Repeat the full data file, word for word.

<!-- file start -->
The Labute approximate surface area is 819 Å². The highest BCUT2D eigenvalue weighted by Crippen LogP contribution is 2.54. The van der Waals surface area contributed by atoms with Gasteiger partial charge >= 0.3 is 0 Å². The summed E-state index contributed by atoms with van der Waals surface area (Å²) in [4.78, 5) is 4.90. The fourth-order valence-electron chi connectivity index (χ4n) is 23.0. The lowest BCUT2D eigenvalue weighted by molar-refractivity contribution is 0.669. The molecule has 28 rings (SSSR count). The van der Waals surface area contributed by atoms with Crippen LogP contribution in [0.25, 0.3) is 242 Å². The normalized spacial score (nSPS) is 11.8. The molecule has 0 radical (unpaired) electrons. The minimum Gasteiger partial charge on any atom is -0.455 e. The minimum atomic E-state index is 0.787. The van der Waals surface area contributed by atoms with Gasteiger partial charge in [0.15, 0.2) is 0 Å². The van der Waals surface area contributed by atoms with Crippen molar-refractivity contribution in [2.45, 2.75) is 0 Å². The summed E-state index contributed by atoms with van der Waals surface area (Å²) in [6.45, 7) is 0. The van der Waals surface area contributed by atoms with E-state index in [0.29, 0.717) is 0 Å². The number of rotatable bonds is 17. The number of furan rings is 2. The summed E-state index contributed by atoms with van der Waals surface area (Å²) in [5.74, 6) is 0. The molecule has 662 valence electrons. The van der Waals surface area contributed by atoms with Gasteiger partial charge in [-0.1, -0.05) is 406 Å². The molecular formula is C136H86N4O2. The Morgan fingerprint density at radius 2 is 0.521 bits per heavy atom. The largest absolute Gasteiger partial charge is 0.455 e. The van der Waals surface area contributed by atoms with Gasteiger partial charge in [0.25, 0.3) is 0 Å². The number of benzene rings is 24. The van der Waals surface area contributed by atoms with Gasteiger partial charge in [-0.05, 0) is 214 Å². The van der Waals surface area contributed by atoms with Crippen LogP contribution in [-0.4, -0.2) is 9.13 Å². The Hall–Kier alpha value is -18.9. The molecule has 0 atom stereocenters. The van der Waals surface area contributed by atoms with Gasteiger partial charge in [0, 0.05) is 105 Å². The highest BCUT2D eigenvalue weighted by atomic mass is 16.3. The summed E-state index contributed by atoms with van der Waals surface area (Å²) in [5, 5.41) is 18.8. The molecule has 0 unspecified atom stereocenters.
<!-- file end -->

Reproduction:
The Labute approximate surface area is 819 Å². The highest BCUT2D eigenvalue weighted by Crippen LogP contribution is 2.54. The van der Waals surface area contributed by atoms with Gasteiger partial charge >= 0.3 is 0 Å². The summed E-state index contributed by atoms with van der Waals surface area (Å²) in [4.78, 5) is 4.90. The fourth-order valence-electron chi connectivity index (χ4n) is 23.0. The lowest BCUT2D eigenvalue weighted by molar-refractivity contribution is 0.669. The molecule has 28 rings (SSSR count). The van der Waals surface area contributed by atoms with Crippen LogP contribution in [0.25, 0.3) is 242 Å². The normalized spacial score (nSPS) is 11.8. The molecule has 0 radical (unpaired) electrons. The minimum Gasteiger partial charge on any atom is -0.455 e. The minimum atomic E-state index is 0.787. The van der Waals surface area contributed by atoms with Gasteiger partial charge in [0.15, 0.2) is 0 Å². The van der Waals surface area contributed by atoms with Crippen molar-refractivity contribution in [2.45, 2.75) is 0 Å². The summed E-state index contributed by atoms with van der Waals surface area (Å²) in [6.45, 7) is 0. The van der Waals surface area contributed by atoms with E-state index in [0.29, 0.717) is 0 Å². The number of rotatable bonds is 17. The number of furan rings is 2. The summed E-state index contributed by atoms with van der Waals surface area (Å²) in [5.74, 6) is 0. The molecule has 662 valence electrons. The van der Waals surface area contributed by atoms with Gasteiger partial charge in [-0.1, -0.05) is 406 Å². The molecular formula is C136H86N4O2. The Morgan fingerprint density at radius 2 is 0.521 bits per heavy atom. The largest absolute Gasteiger partial charge is 0.455 e. The van der Waals surface area contributed by atoms with Gasteiger partial charge in [0.25, 0.3) is 0 Å². The number of benzene rings is 24. The van der Waals surface area contributed by atoms with Gasteiger partial charge in [-0.05, 0) is 214 Å². The van der Waals surface area contributed by atoms with Crippen LogP contribution in [-0.4, -0.2) is 9.13 Å². The Hall–Kier alpha value is -18.9. The molecule has 0 atom stereocenters. The van der Waals surface area contributed by atoms with Gasteiger partial charge in [0, 0.05) is 105 Å². The highest BCUT2D eigenvalue weighted by atomic mass is 16.3. The summed E-state index contributed by atoms with van der Waals surface area (Å²) in [5, 5.41) is 18.8. The molecule has 0 unspecified atom stereocenters.